During law school, I also worked almost full-time doing investigative work and providing a videotape deposition service. At that time in Missouri, most medical care providers testified by video. I also worked in a clinic for a senior federal district judge in East St. Louis, Illinois.
I came to Chicago to take the bar exam, and the day after the exam, I interviewed at a prestigious personal injury firm and was offered a position. I worked there for about two years and was essentially on call 24 hours a day, seven days a week. It was exciting and hard work, but I learned more in two years than most young lawyers learn in a decade.
Where did you go next?
I worked at Wildman, Harrold, Allen & Dixon, a terrific full-service firm that had a great group of trial lawyers. I was a partner there for an extended period and spent much of my time in the product liability arena — handling all types of products cases involving alleged manufacturing defects, design defects and warnings issues, along with working with manufacturers on several product recalls and retrofits.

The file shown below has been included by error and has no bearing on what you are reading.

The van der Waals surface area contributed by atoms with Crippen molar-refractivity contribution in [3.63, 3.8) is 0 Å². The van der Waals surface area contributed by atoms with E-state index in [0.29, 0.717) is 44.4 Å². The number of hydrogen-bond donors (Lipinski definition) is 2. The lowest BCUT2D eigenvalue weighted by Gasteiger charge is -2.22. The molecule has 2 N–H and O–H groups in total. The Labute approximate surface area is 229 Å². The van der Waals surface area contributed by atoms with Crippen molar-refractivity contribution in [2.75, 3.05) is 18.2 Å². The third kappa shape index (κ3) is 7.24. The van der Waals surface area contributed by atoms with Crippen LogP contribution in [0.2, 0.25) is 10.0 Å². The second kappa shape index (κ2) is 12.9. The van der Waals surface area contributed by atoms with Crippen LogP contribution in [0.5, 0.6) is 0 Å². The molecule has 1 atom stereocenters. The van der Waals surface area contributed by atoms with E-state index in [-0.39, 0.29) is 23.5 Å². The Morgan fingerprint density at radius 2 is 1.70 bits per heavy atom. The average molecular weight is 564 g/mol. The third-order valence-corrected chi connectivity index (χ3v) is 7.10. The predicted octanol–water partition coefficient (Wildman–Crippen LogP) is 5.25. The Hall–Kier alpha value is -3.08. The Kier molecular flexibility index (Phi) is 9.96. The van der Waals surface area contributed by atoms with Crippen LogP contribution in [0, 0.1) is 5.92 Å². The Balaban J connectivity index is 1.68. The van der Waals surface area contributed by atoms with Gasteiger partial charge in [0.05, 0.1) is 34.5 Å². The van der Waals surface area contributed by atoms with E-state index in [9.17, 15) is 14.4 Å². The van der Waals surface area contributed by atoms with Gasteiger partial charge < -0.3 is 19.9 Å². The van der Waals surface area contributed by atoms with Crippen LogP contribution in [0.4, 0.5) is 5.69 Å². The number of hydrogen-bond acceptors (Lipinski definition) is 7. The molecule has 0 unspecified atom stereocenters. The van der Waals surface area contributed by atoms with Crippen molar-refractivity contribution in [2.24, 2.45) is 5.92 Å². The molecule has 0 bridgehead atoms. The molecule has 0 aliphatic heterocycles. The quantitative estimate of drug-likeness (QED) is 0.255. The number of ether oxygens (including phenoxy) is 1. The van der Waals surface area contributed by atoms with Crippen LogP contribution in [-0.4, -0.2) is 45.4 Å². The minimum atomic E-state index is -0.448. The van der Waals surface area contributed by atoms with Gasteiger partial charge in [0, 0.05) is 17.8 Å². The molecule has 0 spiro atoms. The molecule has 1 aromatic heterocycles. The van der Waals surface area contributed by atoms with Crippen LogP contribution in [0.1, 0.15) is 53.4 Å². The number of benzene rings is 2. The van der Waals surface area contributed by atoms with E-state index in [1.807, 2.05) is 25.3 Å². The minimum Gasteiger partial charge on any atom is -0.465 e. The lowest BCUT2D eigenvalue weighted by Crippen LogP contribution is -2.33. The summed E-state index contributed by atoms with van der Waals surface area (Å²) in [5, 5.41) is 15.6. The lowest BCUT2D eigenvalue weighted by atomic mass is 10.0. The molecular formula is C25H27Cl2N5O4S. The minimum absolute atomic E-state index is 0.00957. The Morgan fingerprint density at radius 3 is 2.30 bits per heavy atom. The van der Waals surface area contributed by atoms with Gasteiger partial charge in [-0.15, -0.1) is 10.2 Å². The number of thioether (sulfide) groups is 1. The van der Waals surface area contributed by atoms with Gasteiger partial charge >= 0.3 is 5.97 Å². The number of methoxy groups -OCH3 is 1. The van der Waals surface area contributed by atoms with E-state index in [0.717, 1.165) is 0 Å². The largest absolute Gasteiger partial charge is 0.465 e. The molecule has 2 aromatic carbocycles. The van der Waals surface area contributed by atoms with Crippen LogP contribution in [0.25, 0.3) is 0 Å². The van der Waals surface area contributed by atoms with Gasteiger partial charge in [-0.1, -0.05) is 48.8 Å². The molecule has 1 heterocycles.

I was fortunate to be on teams that represented several clients on a national basis and handled products cases in state and federal court in 38 different states. I handled a number of medical malpractice cases, including cases involving catastrophic neurological injuries to infants. I also had the opportunity to handle commercial litigation and property subrogation matters and to advise and work closely with senior management personnel regarding risk management and risk mitigation strategies and programs.